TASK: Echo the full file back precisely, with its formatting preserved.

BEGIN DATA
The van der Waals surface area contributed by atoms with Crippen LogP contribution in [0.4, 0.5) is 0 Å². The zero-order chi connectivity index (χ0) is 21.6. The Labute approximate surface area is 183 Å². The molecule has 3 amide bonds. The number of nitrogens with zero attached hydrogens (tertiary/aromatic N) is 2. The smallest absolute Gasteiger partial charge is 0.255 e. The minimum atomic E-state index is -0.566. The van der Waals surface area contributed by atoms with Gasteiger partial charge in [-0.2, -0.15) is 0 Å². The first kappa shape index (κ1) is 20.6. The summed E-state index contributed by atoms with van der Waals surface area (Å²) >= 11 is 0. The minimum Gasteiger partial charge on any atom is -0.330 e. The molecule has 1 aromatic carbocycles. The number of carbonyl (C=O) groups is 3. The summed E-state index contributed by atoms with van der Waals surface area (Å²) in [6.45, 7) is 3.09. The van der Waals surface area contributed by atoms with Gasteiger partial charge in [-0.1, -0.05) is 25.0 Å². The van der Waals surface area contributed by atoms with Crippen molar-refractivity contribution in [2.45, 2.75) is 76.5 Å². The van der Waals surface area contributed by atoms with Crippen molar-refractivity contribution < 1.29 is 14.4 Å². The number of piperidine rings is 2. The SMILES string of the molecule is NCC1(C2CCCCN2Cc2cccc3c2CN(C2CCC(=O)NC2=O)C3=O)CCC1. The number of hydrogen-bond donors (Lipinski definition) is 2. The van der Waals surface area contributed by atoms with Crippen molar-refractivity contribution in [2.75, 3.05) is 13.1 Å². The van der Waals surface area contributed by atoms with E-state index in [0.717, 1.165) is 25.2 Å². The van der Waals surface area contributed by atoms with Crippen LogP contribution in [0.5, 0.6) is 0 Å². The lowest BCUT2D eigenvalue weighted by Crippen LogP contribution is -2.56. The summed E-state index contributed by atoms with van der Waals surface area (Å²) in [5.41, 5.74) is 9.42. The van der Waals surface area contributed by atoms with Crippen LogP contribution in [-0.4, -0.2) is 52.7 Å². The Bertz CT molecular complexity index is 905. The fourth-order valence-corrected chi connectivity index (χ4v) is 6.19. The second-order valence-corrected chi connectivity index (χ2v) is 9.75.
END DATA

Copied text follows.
The van der Waals surface area contributed by atoms with Crippen LogP contribution in [0.4, 0.5) is 0 Å². The zero-order chi connectivity index (χ0) is 21.6. The Labute approximate surface area is 183 Å². The molecule has 3 amide bonds. The number of nitrogens with zero attached hydrogens (tertiary/aromatic N) is 2. The smallest absolute Gasteiger partial charge is 0.255 e. The minimum atomic E-state index is -0.566. The van der Waals surface area contributed by atoms with Gasteiger partial charge in [-0.2, -0.15) is 0 Å². The first kappa shape index (κ1) is 20.6. The summed E-state index contributed by atoms with van der Waals surface area (Å²) >= 11 is 0. The minimum Gasteiger partial charge on any atom is -0.330 e. The molecule has 1 aromatic carbocycles. The number of carbonyl (C=O) groups is 3. The summed E-state index contributed by atoms with van der Waals surface area (Å²) in [6.45, 7) is 3.09. The van der Waals surface area contributed by atoms with Gasteiger partial charge in [-0.1, -0.05) is 25.0 Å². The van der Waals surface area contributed by atoms with Crippen molar-refractivity contribution in [2.45, 2.75) is 76.5 Å². The van der Waals surface area contributed by atoms with Crippen molar-refractivity contribution < 1.29 is 14.4 Å². The number of piperidine rings is 2. The SMILES string of the molecule is NCC1(C2CCCCN2Cc2cccc3c2CN(C2CCC(=O)NC2=O)C3=O)CCC1. The number of hydrogen-bond donors (Lipinski definition) is 2. The van der Waals surface area contributed by atoms with Crippen molar-refractivity contribution in [2.75, 3.05) is 13.1 Å². The van der Waals surface area contributed by atoms with E-state index in [0.717, 1.165) is 25.2 Å². The van der Waals surface area contributed by atoms with Crippen LogP contribution in [0.5, 0.6) is 0 Å². The lowest BCUT2D eigenvalue weighted by Crippen LogP contribution is -2.56. The summed E-state index contributed by atoms with van der Waals surface area (Å²) in [5.41, 5.74) is 9.42. The van der Waals surface area contributed by atoms with Crippen LogP contribution in [-0.4, -0.2) is 52.7 Å². The Bertz CT molecular complexity index is 905. The fourth-order valence-corrected chi connectivity index (χ4v) is 6.19. The second-order valence-corrected chi connectivity index (χ2v) is 9.75.